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Apocynum androsaemifolium and cannibum


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Images on this page contributed by:  Ann F. Rhodes, PhD, Director of the Pennsylvania Flora Project

DescriptionPerennial, erect, colony-forming herbs with red stems growing to 4-6 feet.  Apocynum has simple, opposite leaves and small green-white flowers.  The plant contains a white, milky sap.  Fruits are 3-8 inch long double-seeded pods.
Geographic rangeCommonly found in open spaces, along streams, irrigation ditches, and roadsides throughout North America.
Toxic principleToxicity is due to apocynin, which is a resin, and two glycosides: cymarin and apocynein.
ToxicityRarely associated with disease because the texture and taste of the plant is unfavorable and often ignored by livestock.  Toxicity has not been determined.  All parts of the plant are toxic but clinical signs are only seen when new shoots are eaten or when Apocynum is dried and baled with hay.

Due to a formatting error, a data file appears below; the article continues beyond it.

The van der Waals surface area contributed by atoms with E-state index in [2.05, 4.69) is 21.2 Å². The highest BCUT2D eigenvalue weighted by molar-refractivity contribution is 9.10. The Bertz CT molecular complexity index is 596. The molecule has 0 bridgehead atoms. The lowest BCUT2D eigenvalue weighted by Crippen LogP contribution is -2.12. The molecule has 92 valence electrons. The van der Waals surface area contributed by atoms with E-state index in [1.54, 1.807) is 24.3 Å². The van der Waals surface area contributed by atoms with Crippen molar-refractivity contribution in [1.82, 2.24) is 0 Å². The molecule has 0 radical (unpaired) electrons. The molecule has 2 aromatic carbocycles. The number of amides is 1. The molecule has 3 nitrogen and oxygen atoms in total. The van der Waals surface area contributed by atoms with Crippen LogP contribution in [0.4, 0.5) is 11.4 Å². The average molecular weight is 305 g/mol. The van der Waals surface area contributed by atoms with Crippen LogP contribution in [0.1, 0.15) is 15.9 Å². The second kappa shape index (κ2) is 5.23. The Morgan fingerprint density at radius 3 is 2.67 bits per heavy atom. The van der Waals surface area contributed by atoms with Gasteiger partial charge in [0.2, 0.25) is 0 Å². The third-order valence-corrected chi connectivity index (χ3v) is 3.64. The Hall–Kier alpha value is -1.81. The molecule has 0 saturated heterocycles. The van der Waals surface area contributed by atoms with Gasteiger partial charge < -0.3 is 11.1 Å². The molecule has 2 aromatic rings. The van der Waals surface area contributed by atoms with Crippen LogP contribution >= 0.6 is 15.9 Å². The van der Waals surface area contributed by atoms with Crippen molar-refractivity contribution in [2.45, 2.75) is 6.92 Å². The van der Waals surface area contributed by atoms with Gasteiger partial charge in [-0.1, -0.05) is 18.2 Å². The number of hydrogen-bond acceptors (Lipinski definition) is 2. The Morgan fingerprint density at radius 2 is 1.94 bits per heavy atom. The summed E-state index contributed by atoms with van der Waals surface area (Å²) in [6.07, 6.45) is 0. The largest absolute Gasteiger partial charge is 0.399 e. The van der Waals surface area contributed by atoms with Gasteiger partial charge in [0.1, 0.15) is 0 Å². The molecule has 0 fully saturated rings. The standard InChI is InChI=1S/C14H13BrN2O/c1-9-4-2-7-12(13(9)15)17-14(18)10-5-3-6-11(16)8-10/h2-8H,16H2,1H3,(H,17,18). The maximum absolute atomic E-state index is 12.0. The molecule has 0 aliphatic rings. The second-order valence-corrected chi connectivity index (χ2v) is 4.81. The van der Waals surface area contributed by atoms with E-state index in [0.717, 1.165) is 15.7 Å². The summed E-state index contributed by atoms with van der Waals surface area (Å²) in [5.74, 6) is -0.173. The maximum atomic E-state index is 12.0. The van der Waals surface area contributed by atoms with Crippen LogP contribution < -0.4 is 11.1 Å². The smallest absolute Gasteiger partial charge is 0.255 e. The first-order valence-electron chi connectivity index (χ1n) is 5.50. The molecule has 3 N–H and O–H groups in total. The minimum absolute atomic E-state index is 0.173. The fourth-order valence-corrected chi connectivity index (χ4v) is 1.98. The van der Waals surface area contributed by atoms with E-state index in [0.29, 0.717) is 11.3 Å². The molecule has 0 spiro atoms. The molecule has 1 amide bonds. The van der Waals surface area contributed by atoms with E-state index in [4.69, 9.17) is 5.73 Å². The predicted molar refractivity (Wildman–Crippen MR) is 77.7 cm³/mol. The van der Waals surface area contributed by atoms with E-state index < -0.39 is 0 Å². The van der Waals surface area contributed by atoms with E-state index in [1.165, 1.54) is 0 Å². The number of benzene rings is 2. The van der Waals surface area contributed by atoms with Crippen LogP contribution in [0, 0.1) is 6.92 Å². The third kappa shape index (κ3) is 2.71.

Clinical signsDiarrhea is a common clinical sign and may be bloody.   Signs of cardiac insufficiency are also seen and these include weakness, cold extremities, bradycardia, and arrhythmias.  Impaction and constipation may occur because of the fibrous nature of the plant.

LesionsLesions are not likely to be seen at necropsy.  Plant material may be found in the stomach contents.

TreatmentSymptomatic treatment with oral activated charcoal should provide relief of clinical signs.
PreventionHay should be examined before feeding and discarded if it is found to contain Apocynum is found. 
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Copyright 2002

University of Pennsylvania
Created by:    Alexander Chan (2003), Daphne Downs (2002), Chris Tsai (2001), Brett Begley (2000), Janet Triplett (1997)
Faculty Advisor:  Dr. Robert Poppenga